[author: Doug Hass]
Sandwiched between two recent conflicting U.S. District Court rulings on the question of the National Labor Relations Board’s (NLRB) authority to promulgate a notice posting requirement, the NLRB recently turned aside a challenge to the recess appointments of Members Richard Griffin, Terrence Flynn, and Sharon Block. In Center for Social Change, Inc., a refusal to bargain case, the Board unanimously rejected an employer’s challenge to the validity of President Obama’s January recess appointments in a decision issued on March 29. Although the Board split along party lines over the reasoning, the decision illustrates the often insurmountable hurdle that parties challenging an agency over its own authority to act will face.
In the case, Acting General Counsel Lafe Solomon filed a motion for summary judgment, which was transferred to the Board to decide. In response to the motion, the employer asserted that summary judgment was not appropriate because the Board lacked a quorum to act under the Supreme Court’s 2010 decision in New Process Steel on the “two-member Board” cases. More specifically, the respondent claimed that President Obama’s January 4, 2012, recess appointments of Members Griffin, Flynn, and Block “occurred while the United States Senate was in session and were made without seeking the advice and consent of the Senate, in violation of Article II, Section 2, Clause 2 of the Constitution.” Because it contended that the President’s appointments were unconstitutional, the employer argued that the Board therefore lacked a quorum to act.
The Board unanimously rejected the Center’s claim, but split on the reasoning for its ruling along party lines. The three Democratic members—Chairman Pearce and Members Griffin and Block—broadly found that the “well-settled presumption of regularity of the official acts of public officers” applied to Board actions “in the absence of clear evidence to the contrary.” Citing a similar 2001 decision in Lutheran Home at Moorestown that challenged the authority of an Acting General Counsel, the majority “declined to determine the merits of claims attacking the validity of Presidential appointments to positions involved in the administration of the Act.”
Members Hayes and Flynn—the minority Republican members—agreed with the result, but offered slightly different reasoning. Both Members agreed with the majority that the Board had no jurisdiction to decide the appropriateness of the recess appointments, but declined to adopt the majority’s broader reliance on the presumption of regularity.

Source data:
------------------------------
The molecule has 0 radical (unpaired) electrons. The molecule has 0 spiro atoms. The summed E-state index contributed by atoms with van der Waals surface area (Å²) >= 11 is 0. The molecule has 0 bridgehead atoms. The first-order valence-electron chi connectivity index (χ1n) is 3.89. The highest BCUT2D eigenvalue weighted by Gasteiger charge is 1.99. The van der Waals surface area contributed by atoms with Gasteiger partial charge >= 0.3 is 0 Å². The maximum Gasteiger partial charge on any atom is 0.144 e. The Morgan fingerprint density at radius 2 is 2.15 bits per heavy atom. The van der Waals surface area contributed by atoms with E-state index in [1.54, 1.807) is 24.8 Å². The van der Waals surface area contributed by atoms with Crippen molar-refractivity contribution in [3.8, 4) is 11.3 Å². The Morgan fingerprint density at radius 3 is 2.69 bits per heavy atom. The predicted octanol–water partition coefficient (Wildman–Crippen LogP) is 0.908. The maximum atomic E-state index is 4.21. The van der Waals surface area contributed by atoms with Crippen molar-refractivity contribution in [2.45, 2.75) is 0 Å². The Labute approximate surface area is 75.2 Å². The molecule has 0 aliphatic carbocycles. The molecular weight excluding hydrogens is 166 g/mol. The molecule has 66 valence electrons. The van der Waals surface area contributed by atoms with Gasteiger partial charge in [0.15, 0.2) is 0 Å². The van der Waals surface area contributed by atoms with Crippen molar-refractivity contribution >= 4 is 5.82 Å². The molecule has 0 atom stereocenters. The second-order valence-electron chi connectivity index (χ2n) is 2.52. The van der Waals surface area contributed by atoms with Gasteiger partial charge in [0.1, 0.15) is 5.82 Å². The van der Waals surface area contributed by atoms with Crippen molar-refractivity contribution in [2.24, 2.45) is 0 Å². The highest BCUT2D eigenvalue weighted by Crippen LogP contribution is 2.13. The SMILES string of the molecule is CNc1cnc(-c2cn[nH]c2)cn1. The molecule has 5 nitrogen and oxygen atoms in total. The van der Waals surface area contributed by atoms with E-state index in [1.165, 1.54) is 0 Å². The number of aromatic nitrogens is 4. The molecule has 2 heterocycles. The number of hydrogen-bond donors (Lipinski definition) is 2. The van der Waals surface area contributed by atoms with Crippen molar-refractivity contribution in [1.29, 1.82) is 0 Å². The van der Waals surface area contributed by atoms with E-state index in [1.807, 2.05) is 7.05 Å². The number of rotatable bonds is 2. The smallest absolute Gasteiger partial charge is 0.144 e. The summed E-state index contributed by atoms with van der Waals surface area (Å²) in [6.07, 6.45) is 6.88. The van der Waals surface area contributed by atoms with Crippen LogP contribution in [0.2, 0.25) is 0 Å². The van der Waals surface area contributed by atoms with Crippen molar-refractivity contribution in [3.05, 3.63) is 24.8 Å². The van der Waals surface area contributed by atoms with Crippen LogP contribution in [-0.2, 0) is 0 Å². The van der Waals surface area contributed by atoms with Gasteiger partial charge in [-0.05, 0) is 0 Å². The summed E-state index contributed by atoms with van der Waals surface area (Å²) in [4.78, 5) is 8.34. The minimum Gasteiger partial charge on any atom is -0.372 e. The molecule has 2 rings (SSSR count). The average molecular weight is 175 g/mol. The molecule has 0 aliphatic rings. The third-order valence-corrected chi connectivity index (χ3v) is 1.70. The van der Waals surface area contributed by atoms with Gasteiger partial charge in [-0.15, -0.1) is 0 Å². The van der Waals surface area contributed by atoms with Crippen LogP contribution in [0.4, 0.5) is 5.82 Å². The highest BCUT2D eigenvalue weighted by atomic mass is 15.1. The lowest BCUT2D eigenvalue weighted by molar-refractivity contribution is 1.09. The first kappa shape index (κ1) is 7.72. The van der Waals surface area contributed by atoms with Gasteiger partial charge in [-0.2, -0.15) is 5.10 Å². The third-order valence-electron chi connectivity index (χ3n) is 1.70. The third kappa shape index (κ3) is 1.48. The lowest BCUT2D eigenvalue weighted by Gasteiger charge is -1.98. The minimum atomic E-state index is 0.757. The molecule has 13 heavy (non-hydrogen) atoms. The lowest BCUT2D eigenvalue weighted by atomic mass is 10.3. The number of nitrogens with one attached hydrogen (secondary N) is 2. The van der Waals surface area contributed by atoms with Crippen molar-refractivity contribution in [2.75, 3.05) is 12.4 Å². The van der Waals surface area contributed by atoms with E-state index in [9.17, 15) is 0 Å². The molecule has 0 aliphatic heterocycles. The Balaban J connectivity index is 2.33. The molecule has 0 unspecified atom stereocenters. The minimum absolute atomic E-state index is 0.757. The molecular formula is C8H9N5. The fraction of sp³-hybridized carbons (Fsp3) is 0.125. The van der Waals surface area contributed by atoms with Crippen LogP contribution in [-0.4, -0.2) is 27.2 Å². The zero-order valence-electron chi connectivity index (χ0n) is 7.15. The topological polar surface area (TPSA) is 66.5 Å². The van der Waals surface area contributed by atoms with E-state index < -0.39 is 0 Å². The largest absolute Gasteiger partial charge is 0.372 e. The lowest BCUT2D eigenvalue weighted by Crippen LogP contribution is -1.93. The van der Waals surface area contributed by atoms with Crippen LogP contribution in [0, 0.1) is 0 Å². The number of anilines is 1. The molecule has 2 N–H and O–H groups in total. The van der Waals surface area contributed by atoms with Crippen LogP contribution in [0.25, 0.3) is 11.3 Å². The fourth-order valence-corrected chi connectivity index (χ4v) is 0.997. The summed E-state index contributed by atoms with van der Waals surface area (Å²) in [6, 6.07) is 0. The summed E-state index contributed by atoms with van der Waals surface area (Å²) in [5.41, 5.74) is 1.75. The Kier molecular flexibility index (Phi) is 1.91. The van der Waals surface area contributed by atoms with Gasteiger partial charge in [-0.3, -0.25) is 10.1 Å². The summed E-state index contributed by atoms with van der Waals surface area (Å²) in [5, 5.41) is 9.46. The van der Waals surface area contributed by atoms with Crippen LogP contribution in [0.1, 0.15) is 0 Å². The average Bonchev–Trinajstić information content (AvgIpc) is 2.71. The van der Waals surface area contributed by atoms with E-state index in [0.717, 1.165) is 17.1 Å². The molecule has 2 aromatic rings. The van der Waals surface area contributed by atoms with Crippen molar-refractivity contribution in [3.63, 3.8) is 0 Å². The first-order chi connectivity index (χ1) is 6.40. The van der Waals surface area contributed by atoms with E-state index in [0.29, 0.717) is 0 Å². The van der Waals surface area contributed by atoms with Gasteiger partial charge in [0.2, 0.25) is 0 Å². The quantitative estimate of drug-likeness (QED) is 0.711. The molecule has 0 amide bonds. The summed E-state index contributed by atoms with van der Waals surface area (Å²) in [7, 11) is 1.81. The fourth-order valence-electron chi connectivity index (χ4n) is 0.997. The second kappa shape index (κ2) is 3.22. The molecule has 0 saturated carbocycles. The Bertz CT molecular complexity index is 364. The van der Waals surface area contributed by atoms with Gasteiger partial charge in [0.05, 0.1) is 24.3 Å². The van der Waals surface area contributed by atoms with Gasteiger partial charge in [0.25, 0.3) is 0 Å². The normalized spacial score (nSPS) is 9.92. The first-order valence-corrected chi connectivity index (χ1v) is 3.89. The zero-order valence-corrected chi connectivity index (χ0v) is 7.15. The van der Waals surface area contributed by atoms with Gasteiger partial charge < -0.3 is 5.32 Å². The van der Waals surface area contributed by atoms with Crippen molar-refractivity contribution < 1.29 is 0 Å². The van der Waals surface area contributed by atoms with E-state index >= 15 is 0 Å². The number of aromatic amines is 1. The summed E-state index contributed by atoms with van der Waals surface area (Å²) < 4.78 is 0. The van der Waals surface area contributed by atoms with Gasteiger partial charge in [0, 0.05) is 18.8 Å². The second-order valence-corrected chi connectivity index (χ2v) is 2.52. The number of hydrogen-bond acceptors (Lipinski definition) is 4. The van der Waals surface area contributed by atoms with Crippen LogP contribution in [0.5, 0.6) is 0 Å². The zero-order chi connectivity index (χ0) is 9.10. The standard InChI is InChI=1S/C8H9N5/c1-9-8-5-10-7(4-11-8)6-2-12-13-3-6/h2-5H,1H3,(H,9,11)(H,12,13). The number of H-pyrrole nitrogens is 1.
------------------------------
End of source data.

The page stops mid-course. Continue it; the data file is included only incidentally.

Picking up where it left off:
In a related development, we expect a ruling soon in the U.S. Chamber of Commerce’s lawsuit pending in the district court in Washington D.C. challenging the NLRB’s “quickie election” rule and, in part, the Board’s December 2011 process for approving the new rule with the votes of only two of its then-three members. Although the NLRB has forged ahead by scheduling training for its regional offices on the new election rules this week and next week, the D.C. court has heard full briefing from both parties on the Chamber’s motion alleging in part that because Member Hayes was absent from the final vote to approve the quickie election rules, the Board’s action to approve them was invalid due to a lack of a quorum. Employers must follow this litigation closely, as well as the other developments we expect this month. We will continue to monitor this case, as well as the numerous other challenges to the Board’s quorum and authority, and provide further guidance as appropriate.
In the meantime, if you have any questions or would like to discuss either the NLRB’s quickie election rules or the pending notice posting rule in greater detail, please contact Doug Hass, Chris Johlie, or Amy Zdravecky.
 The Board also unanimously rejected the employer’s challenge to the Acting General Counsel’s authority to issue the complaint under the theory that his interim appointment had lapsed. Member Flynn joined the Democratic majority, which based its decision on the presumption of regularity in Lutheran Home at Moorestown. Member Hayes again found no jurisdiction.